What happens when even superheroes fall on hard times? Artist Chow Hon Lam gives us an idea of turning their talents into workforce skills. Except for Batman.
See the full-sized album images here on his Flickr page.
TIME magazine is telling me I shouldn’t be in New York… Well my “critical and quarrelsome” self says “Pooh-pooh to that!”
For a country that features the word United so prominently in its name, the U.S. is a pretty fractious place. We splinter along fault lines of income, education, religion, race, hyphenated origin, age and politics. Then too there’s temperament. We’re coarse or courtly, traditionalist or rebel, amped up or laid-back. And it’s no secret that a lot of that seems to be determined by — or at least associated with — where we live.
Now a multinational team of researchers led by psychologist and American expat Jason Rentfrow of the University of Cambridge in the U.K. has sought to draw the regional lines more clearly, literally mapping the American mood, with state-by-state ratings of personality and temperament.
According to the study, the winners (or losers, depending on how you view these things) were in some cases surprising and in some not at all. The top scorers on extroversion were…
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Image credit to NY Times
Jenner Barrington-Ward says that she has been told, “point-blank to my face, ‘We don’t hire the unemployed.’ ”
If there’s a statement that makes no sense, it’s the quote from above. What’s the point of creating jobs, if not to give to those who are unemployed and looking? Where are these jobs going? The news report that unemployment is slowly ticking down, but the majority of those unemployed aren’t seeing any marked improvements in their joblessness situation.
As reported in the New York Times, those who have been retrenched or jobless for an extended period of time find themselves stuck in a rut:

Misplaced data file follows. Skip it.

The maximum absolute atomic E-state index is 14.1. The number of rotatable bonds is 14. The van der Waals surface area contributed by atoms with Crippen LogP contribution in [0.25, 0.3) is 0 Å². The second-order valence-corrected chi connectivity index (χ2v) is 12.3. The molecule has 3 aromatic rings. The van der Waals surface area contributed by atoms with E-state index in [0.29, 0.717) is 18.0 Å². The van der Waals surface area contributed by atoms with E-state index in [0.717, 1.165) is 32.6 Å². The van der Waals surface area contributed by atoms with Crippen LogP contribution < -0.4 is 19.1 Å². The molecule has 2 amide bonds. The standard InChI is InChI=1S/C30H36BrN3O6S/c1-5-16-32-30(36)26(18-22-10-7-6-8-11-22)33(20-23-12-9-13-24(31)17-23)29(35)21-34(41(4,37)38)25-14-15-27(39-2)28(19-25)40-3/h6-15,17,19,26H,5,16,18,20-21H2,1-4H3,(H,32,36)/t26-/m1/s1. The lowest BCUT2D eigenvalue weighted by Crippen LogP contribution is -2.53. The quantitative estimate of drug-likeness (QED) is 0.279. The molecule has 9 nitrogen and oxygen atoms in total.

For Ms. Barrington-Ward, joblessness itself has become a trap, an impediment to finding a job. Economists see it the same way, concerned that joblessness lasting more than six months is a major factor preventing people from getting rehired, with potentially grave consequences for tens of millions of Americans.
What’s the psyche behind not giving people who have been jobless for a while the jobs they are seeking, if they are qualified? The Times speculate that these people tend to be in poorer health, or they might have some sort of strained relations, possibly being a liability on the company. This is a system of employment that holds little pity for those they have kicked out, because it does little to take them back in once they’re out.
As pointed out in the article, leaving these people out in the cold has consequences on the economy, such as “lost production, increased social spending, decreased tax revenue and slower growth.”
But companies who are not hiring are not seeing it that way, are they? They are more concerned with their own financial stability, and the additional hiring of anyone is an additional payroll they have to pay out, and many companies are so concerned with their frugality, that the national-scale impact of their austerity is left to the worries of someone else. But if everyone else is doing that (“I can’t afford to hire anyone; I’ll let someone else the hiring to bolster the economy”), therein lies the eventual self-immolation — no one hires, less people have spending power to buy products, companies see a drop in revenue, they cut down on hiring and perhaps even lay off more people to maintain “fiscal health,” cycle repeats.